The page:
But I think the main concern that many people has is that universities may not be a good place to impart good specialised skills. So I think if you want the best of both worlds, you could consider taking up a degree course and then do a short specialized course after that, if you feel that after the 4 years, your skills set is not good enough to give you a job. Naturally in this case, you have to try to find a short term course that is not too expensive. Some of the courses here are heavily subsidized by the government so it shouldn't be too difficult to find one. Also provided time is on your side. If you're still young, I think this is an option worth exploring.

But if time and money is not on your side, then I suggest you take up a good short term course first, then get a job. And see if you really think you need a degree after that. You could always save up some money and do a degree later, it's not a dead end route. Most importantly, consider your current situation, your own personality (whether you can take the stress and fast pace of a short term specialized course) and your priority. And make your decision based on them.

Hope it helps!


Fri Apr 17, 2009 2:43 am
Profile

Joined: Wed Jan 02, 2008 8:12 am
Posts: 32
Post Re: NTU ADM Degree course: Advisable?
Agree with ken.

One thing to add. Many people will join a course or school with this thinking in mind "OK, what are you gonna to teach me today".

Well, that's the 70 and 80 thinking, and you are not studying law or accounting. Truth, you could say you paid the school fee and deserve that, but you would only graduate to become one of many. Try challenge the lecturers, by doing so the lecturer will share with u more.

Opps... just say one more thing. Not sure if you agree. Most graduate from animation mentor has more a less template style of animation. To be honest, your reel can hardly stand out from others if you do so. Try adding more styles to your animation, i.e. realistic animation of human and more importantly animals. Cos... if you were to send you reel for VFX works which require realistic animation.... it will help.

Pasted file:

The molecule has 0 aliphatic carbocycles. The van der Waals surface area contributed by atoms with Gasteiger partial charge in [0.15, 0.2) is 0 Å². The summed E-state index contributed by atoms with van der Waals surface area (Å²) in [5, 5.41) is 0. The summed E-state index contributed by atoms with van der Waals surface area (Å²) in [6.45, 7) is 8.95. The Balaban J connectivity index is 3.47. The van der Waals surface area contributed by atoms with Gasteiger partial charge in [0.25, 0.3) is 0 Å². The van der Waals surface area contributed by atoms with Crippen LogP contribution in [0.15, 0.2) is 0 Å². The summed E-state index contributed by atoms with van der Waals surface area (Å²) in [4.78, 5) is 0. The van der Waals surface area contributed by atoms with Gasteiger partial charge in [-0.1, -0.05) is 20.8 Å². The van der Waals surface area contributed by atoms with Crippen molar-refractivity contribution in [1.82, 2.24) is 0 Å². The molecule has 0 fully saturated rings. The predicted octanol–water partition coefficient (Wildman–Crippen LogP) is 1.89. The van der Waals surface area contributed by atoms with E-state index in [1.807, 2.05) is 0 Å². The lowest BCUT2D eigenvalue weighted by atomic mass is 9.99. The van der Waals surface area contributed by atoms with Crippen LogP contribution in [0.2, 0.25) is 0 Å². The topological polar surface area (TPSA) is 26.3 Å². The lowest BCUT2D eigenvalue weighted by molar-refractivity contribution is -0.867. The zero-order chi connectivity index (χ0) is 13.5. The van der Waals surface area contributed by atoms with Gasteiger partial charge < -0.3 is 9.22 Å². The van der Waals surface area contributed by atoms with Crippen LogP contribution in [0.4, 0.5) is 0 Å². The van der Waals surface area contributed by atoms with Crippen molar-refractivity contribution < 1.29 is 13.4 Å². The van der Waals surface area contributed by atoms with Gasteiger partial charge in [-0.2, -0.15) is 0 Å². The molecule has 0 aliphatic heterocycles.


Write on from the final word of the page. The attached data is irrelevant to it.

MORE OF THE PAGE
Most school, especially university and poly will encourage students to be very "Creative", by asking them to do something abstract. Say NO to it, or do a little just to get a pass :)
You are not going out there to be animation director. Do something that sells your skills, be creative at your techniques :)

did i say to much ???

zin


Fri Apr 17, 2009 4:50 pm
Profile
User avatar

Joined: Mon Dec 31, 2007 6:00 pm
Posts: 146
Location: Singapore
Post Re: NTU ADM Degree course: Advisable?
This is a great discussion, ken pointed out many important points relevant to the local industry too. Generalists can get freelance jobs easier then if you were to focus on just character animation.

For your reel, remember the most important point to your employer is "Can you do the job?", and tailor fit your reel to the job, a reel for a tv/film shouldn't be used to apply to a game studio where more body mechanics is expected.

Choosing a school is but your 1st step, like zin said, never go to a class with the mentality of just getting information spoon-fed to you. Its good to start planning now, the 2 years will be over sooner then you think.


Fri Apr 17, 2009 10:49 pm
Profile
Display posts from previous:  Sort by  
Post new topic Reply to topic  [ 15 posts ]  Go to page Previous  1, 2


Who is online

Users browsing this forum: No registered users and 1 guest


You cannot post new topics in this forum
You cannot reply to topics in this forum
You cannot edit your posts in this forum
You cannot delete your posts in this forum

Search for:
Jump to:  
cron
Powered by phpBB © phpBB Group.
Designed by Vjacheslav Trushkin for Free Forums/DivisionCore.